The male and female American Goldfinch usually wait until the trees have adequate foliage to camouflage in before they begin flirting about and nesting, respectively. The male, shown here front and back, is very bright yellow with black tail and wing features and a black crown.
The female (not shown) has no black on its head and has a brownish yellow underbelly and brown wing and tail feathers, but is also very camouflaged in bare branches and Spring leaves of the trees.
While bright red male Cardinals seem purposefully to expose themselves on open branches, possibly to make attracting females easier, the girls stay more hidden in brush and tree branches. In many incidences, that makes them harder to photograph.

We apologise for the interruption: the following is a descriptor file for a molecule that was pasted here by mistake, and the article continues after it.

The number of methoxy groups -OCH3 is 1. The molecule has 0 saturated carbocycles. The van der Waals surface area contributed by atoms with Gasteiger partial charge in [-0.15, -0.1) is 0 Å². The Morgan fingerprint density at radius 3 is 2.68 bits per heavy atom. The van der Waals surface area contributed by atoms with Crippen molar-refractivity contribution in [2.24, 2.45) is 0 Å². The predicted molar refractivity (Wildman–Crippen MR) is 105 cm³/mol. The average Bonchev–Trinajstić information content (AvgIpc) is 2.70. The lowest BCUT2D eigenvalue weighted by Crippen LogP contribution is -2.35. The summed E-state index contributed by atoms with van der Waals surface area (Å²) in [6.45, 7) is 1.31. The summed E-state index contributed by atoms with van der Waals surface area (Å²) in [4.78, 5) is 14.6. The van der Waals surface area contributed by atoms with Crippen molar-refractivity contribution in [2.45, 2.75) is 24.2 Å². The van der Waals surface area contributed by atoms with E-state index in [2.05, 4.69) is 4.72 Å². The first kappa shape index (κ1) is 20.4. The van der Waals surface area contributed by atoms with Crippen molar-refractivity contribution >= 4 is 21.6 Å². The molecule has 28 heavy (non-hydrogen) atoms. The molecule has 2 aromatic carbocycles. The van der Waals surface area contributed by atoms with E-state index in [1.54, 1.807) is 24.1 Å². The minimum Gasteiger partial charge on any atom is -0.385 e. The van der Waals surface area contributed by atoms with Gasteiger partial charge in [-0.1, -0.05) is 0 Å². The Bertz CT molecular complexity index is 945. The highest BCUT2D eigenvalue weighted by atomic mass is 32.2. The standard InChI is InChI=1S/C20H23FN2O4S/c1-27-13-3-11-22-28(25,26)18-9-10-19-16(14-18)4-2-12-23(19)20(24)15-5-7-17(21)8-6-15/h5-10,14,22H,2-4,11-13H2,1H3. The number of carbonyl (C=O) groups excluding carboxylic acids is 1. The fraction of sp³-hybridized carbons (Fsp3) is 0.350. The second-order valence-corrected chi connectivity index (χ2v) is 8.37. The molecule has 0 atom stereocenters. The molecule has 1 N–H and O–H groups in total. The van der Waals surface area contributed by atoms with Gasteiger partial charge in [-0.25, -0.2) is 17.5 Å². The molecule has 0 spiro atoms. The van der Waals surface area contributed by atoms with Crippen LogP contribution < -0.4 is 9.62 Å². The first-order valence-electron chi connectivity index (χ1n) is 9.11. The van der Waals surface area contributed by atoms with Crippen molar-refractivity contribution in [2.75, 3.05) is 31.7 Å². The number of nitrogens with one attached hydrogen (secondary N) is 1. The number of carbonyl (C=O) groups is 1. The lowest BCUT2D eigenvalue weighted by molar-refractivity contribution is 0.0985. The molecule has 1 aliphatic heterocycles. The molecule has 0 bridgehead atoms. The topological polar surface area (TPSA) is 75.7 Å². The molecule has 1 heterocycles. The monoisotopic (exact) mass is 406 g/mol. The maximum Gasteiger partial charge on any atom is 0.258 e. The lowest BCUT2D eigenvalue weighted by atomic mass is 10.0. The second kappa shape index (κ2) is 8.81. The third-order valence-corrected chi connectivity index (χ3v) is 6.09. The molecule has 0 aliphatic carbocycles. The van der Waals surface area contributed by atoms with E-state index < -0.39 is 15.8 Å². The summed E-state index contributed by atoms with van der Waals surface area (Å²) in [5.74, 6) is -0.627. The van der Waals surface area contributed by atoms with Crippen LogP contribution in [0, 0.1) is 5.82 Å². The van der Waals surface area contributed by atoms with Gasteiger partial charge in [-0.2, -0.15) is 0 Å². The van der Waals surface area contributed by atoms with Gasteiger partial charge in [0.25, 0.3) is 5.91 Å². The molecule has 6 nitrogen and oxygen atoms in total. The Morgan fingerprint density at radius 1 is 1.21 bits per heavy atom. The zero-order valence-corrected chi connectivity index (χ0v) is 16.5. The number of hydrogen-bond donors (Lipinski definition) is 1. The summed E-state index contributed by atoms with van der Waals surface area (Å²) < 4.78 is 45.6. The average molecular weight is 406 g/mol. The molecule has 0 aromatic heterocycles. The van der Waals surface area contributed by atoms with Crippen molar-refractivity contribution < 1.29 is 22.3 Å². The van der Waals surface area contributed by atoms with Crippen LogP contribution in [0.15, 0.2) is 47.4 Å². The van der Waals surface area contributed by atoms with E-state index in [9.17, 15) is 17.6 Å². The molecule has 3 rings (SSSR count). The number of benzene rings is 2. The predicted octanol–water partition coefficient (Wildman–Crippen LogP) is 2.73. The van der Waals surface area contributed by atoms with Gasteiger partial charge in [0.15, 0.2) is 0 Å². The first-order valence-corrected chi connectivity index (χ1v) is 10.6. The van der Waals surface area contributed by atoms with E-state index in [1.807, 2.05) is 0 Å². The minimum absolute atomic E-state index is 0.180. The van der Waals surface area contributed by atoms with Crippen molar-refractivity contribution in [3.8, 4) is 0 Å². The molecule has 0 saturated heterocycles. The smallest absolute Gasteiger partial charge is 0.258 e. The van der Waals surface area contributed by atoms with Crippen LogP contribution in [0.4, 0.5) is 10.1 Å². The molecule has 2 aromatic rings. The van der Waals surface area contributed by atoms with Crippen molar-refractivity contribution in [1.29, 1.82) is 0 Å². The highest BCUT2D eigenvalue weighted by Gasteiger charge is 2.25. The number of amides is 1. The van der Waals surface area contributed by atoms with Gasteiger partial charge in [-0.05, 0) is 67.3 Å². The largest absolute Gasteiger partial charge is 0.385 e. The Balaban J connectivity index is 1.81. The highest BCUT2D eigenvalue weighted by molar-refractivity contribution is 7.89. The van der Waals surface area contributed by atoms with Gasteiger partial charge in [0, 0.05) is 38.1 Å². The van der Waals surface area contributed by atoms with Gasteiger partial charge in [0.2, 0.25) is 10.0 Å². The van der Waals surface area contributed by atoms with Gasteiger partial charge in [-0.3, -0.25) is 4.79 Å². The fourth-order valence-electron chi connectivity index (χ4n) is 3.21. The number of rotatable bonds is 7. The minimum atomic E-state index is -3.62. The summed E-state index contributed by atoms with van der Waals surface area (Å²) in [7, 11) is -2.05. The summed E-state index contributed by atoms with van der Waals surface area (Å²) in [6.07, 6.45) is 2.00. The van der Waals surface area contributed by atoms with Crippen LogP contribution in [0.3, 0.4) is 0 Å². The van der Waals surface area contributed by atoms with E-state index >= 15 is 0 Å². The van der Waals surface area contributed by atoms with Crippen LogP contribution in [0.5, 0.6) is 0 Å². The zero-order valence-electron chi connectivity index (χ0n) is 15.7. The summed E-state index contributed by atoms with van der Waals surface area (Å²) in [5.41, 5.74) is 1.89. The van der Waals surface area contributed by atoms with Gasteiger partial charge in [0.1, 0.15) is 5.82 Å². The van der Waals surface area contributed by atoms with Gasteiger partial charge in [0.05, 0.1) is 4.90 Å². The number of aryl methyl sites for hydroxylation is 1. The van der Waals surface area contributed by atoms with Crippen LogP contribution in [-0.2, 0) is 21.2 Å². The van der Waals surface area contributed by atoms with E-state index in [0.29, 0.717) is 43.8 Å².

In fact, since earlier in the Spring this season, I’ve gotten one good chance at capturing a female in the only place I’m able to photograph — the backyard of our apartment building.
Female Cardinals are a good example of how bright coloration favors the male in the bird world, probably for the reason mentioned above: being the mating aggressor, the male needs to be seen more readily for purposes of necessary attraction.
In the second photo, this same female has gone down closer to the riverbank (note the rocks) in search of nesting materials. She holds a tiny branch in her beak.